Cartridge Alignment

Discussion in 'Vinyl Nutjob World: Turntable and Related Gear' started by rtaylor76, Aug 9, 2018.

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  1. rtaylor76

    rtaylor76 Can't wipe his tag

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    Let's hear it...

    What is your preferred alignment method? Stevenson, Baerwald, Löfgren B, or some other way, like whatever your turntable says or a linear tracker?

    What protractors and methods do you use to get that cartridge just tight in alignment?

    Do you even have a preference?
     
  2. LetMeBeFrank

    LetMeBeFrank Won't tell anyone my name is actually Francis

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    Looking forward to reading some methods!

    My orbit custom has either the factory alignment or one that @Vansen did when he owned it. It sounds fine to me but I don't have much experience, and this one sounds far better than the other turntables I've heard owned by friends or family. I'd like to check it though to make sure it's still in spec.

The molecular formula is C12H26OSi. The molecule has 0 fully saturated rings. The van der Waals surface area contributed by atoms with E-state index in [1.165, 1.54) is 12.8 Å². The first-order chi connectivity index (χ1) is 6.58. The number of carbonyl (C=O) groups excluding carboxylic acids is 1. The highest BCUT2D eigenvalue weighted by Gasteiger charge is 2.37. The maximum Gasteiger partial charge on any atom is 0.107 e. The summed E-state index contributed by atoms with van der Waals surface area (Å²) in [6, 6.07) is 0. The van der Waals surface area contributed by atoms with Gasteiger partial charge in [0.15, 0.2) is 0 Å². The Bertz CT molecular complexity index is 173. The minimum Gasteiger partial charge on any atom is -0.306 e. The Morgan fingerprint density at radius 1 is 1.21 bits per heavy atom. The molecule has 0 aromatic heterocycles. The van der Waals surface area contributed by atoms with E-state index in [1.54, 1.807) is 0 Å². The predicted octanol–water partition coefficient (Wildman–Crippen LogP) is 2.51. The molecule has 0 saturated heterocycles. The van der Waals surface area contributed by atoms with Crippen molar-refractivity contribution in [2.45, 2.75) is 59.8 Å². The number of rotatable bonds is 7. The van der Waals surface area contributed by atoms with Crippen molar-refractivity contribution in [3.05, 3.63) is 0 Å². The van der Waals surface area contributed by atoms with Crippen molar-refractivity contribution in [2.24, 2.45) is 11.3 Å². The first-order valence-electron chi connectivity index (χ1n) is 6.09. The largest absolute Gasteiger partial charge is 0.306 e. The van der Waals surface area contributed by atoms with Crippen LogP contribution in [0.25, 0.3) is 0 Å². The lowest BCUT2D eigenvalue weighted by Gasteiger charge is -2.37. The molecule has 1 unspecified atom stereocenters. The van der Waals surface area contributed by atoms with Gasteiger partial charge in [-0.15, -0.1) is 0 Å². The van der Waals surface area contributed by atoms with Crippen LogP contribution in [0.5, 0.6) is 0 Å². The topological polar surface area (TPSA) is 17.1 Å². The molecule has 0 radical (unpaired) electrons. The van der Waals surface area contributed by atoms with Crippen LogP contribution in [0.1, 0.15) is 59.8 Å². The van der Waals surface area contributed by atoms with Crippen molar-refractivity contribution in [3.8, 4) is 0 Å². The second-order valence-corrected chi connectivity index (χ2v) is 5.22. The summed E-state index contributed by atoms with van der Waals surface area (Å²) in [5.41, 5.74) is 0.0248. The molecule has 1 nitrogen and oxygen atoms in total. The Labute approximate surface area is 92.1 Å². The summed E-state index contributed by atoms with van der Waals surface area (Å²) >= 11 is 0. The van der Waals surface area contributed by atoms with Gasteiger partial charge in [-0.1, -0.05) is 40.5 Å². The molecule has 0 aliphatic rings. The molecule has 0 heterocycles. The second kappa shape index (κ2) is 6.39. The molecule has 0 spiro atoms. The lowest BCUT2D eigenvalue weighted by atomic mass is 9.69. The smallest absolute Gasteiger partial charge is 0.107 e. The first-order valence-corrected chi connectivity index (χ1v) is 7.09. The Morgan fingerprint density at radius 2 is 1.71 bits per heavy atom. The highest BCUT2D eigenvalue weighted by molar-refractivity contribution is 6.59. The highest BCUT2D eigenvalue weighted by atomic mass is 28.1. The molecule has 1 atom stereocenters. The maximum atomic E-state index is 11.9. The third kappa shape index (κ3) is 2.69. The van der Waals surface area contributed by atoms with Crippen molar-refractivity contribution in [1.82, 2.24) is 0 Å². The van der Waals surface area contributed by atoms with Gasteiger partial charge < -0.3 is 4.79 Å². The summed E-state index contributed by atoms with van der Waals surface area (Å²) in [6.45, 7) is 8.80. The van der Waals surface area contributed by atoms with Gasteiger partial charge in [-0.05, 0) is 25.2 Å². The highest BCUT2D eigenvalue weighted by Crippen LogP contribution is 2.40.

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  3. Biodegraded

    Biodegraded Friend

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    Baerwald - not because I've tried alternatives, but because Baerwald and Stevenson arc protractors (more accurate than the common 2-point type) for Regas were (and still are) available at vinylengine and I prefer the philosophy of trying to equalize mistracking across the record rather than focusing just on the inner grooves as the Stevenson/Rega alignment does.

    Technics and Thorens are there too:

    https://www.vinylengine.com/cartridge-alignment-protractors.shtml

    Alternatively, if you know the pivot-to-spindle distance of your arm/turntable (vinylengine again), you can make a suitable arc protractor using Conrad Hoffman's little app ('Custom arc template generator' at http://conradhoffman.com/chsw.htm ).
     
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  4. bazelio

    bazelio Friend

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    The best alignment is no alignment, aka linear tracking.